Our priority at HCI is ensuring that you always find something new to learn and use when you visit HCI.org. With that in mind, we are continuously conducting new research, seeking innovators in the HR space to keep you on the leading edge of trends and opportunities, and sharing that work with you through this website, our conferences, and our courses.
The first Legend of Zelda game for the NES was released in 1986, over thirty years ago.
In early March, Nintendo began selling their brand-new console, and with it, the latest Zelda installment: Breath of the Wild. Doing a side-by-side comparison, it’s astounding and impressive how far the video game industry has come.
Many organizations are seeking to strike the balance that Nintendo has, where they are always pushing boundaries and trying new things, but at the same time remaining true to their values and culture.
Everyone seems to be talking about the employee experience being the next big differentiator for employers, and we couldn’t agree more. The exciting, yet challenging piece of this puzzle is creating and crafting meaningful experiences when each employee may have unique needs and expectations regarding work.
Businesses spend a great deal of time developing competitive brands that they hope will flourish in the marketplace. They try to put their best foot forward and make their products or services attractive to potential clientele, who they hope will eventually become brand ambassadors. While determining a business’s ideal client is certainly part of the branding process, the rationale behind it can often get lost in the shuffle over time. When this happens, loyalty waxes and wanes.
If you’ve gotten your leadership’s buy-in for the long haul, resources have been identified to help with administration, and you are excited to move into creating a coaching culture, the next step is to run an assessment to create clarity around the specific strategic goals you can impact and how.
The implication is clear: CEOs and HR leaders recognize the crucial reliance on a workforce with the right skills. The need is especially true given the rapid advances in workplace technology and the persistent skills gap for those workers with outdated skills.
Sorry to be a downer, but just-in-time hiring is dead. Correction: it’s a talent acquisition strategy still alive and well in many organizations, but job-led, transactional hiring is not giving companies the results that it once did.
A chief determinant of your success is your ability to grow and leverage talent that is available to you. No one else is doing it for you.
Even if you have a good way of identifying high potentials in your organization—using objective metrics, not manager recommendations, because research shows that managers get it wrong 60% of the time—you still may be missing a key piece of the puzzle.
If you’re like many of us, you’ve experienced the frustration of knowing something is going on with someone you work with, but they won’t initiate a conversation about it.
Why is it important to focus heavily on creating a Best Place to Work environment? Employees who feel valued are likely to be more collaborative, innovative, and perform at higher levels. A healthy and profitable business can then continue to invest in employee development.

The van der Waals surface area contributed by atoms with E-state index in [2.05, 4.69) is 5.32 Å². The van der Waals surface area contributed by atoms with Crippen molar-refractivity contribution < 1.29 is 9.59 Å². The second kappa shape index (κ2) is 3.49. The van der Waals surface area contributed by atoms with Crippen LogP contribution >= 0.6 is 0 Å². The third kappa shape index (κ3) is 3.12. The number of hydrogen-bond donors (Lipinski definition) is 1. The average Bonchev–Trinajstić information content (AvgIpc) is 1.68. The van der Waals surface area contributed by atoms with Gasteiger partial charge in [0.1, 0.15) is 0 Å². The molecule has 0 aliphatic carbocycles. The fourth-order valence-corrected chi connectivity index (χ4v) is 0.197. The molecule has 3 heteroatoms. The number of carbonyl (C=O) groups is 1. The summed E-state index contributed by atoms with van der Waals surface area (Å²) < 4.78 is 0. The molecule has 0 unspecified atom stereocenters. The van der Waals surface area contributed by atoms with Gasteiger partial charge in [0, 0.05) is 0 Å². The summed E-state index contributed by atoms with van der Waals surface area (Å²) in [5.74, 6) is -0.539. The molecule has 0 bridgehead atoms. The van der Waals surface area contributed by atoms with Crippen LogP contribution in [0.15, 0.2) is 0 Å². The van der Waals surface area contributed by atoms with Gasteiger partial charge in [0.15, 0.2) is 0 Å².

It’s hard to believe we’re already halfway through Q2 this year! For HCI, another quarter means another new Talent Pulse report. This time, we’ve focused on a hot topic in our Acquire the Right Talent community—sourcing quality candidates from employee referral networks.
Today’s digital technologies are undoubtedly changing the way we work for the better. Workers are hyper-connected, data is always within reach and organizations are leveraging groundbreaking technologies like AI to welcome the future of work. The way we manage, lead and organize our teams is changing before our very eyes.
Have you noticed how uncivil our society has become? The workplace is also seeing a significant rise in uncivil behavior, and a hostile workplace can take many forms.
To close the skills gap in manufacturing and to become employers of choice among Millennials, dive into these 5 strategies.
What is social contract theory? Very briefly, it’s the idea that an individual’s obligations are dependent on an agreement, or contract, among individuals to form a society. Thinkers who have considered this question have generally done so in the context of political systems, in an effort to establish the legitimate authority of a state over an individual.
Learning and development programs can be powerful catalysts for engagement and performance in your organization. But if your programs are ineffective or misaligned to employee needs, you can’t expect to reap any of those benefits.
Every recruiter wants to hire engaged, super-talented employees (even if it’s only to get their hiring managers to leave them alone). The problem is there aren’t enough geniuses to go around. This has always been a problem in talent acquisition, and it’s about to get worse.
Discover six tips that make technology a handy tool in the overall employee experience.
Explore how mothers are probably the first (and some will argue the best) examples of leadership that we experience in our lives.